Posted by James on May 18, 2015
As regular readers will know, one area of the sunglasses industry I often cover, is the intersection of technology and sunglasses design. Today, I want to share some ideas about a new sunglasses technology and the problem it seeks to solve.
Allow me to explain.
Many of the world’s leading technology companies are investing heavily in so-called wearables. These wearable devices, thus far, have tended to be eyewear (sunglasses / glasses) or watches. Obviously, I focus on eyewear. And it’s eyewear that provides a huge safety challenge for designers.
With wearable technology glasses or sunglasses, (smart sunglasses) what happens is the inside of the lens becomes a HUD or Heads Up Display. As you look at the world through your sunglasses, it’s like there’s a small computer screen superimposed on one of the lenses. At a glance, you can see almost anything that you can display on a smartphone screen. This is great for watching movies on when you're on a flight or reading email on the bus to work.
A huge market for smart sunglasses are athletes - cyclists, runners, skiiers etc. Smart sunglasses can provide them with extremely useful information. Imagine someone running or cycling a route for the first time. Well, now they can have a map right in front of them, showing them where they are on the map and making sure they don’t get lost. They can also see live data of things like their heart rate, speed etc.
The challenge comes when the display becomes a little too distracting. If a cyclist is spending too much time looking a the display inside their sunglasses and too little time monitoring the road ahead… it can result in serious injury.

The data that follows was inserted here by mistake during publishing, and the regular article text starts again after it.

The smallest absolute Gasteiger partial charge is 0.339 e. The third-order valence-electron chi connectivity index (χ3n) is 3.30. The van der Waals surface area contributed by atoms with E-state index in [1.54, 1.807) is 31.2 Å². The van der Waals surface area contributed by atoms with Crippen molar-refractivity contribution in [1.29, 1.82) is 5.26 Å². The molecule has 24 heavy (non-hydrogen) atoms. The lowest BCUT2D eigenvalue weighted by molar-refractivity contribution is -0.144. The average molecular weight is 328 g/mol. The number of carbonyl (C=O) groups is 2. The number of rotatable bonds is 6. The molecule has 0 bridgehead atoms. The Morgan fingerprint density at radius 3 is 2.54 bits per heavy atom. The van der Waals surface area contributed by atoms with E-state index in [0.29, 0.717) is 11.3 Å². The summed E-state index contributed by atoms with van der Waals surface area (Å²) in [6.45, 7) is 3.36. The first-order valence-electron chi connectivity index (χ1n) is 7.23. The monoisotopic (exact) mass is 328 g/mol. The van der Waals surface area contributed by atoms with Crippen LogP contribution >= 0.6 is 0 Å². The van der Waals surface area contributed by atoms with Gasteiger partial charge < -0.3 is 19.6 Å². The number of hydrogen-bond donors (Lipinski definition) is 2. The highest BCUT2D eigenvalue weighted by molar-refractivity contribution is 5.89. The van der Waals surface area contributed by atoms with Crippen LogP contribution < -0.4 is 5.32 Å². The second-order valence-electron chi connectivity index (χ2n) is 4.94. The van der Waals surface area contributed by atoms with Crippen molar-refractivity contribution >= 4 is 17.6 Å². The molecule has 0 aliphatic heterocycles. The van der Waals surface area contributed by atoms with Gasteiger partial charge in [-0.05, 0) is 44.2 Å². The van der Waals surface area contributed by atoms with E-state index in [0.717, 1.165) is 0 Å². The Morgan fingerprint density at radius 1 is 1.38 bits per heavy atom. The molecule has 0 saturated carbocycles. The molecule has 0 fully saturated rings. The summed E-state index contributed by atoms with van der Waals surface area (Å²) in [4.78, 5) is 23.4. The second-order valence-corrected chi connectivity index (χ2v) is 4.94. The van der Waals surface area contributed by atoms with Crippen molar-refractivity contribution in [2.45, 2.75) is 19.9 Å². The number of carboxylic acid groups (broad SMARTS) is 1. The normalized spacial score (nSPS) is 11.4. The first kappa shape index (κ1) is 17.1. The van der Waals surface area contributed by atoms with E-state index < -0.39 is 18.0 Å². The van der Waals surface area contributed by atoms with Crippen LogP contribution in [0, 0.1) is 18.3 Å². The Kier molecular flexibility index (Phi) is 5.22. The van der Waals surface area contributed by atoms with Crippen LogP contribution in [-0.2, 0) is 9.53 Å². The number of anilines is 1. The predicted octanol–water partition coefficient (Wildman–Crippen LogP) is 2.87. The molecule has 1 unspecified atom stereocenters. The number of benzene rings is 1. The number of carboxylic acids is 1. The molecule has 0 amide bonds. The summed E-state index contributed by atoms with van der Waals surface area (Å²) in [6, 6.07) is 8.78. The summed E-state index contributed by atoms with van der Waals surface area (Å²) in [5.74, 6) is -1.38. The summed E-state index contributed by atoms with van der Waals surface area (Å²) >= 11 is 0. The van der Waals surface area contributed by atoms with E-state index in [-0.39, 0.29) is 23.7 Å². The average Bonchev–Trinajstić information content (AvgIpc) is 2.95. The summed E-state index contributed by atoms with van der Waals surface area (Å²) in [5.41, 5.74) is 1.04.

Understandably, as wearable technology providers compete to make the most attractive product, they’re pushing the limits. They’re making their displays increasingly powerful. Yes, this is excellent if you’re using your sunglasses to watch a movie on a flight. However, if that same HUD is offering a cyclist mapping or fitness information and it’s too vivid or distracting, it could be a very different story.
I recently came across a device, which uses an idea that could provide an answer to the distraction problem. It’s for athletes, who want access to core training data while running or cycling, without the distraction of a high tech display in front of them.
The Sportiiiis device simply clicks onto your existing sunglasses. Instead of projecting a high tech display onto the inside of your sunglasses, it simply has a series of 7 colored lights. It gathers data from a compatible, paired monitoring device. It then compares your performance against your target workout performance. So, for example, if you’re running or cycling too fast, you see a red light telling you to ease up.
Whether this kind of device is the answer to safer wearable technology or not remains to be seen.
However, I can’t help thinking that manufacturers of the HUD based devices should consider offering a mode, where users can choose to see just a simple, colored light system.
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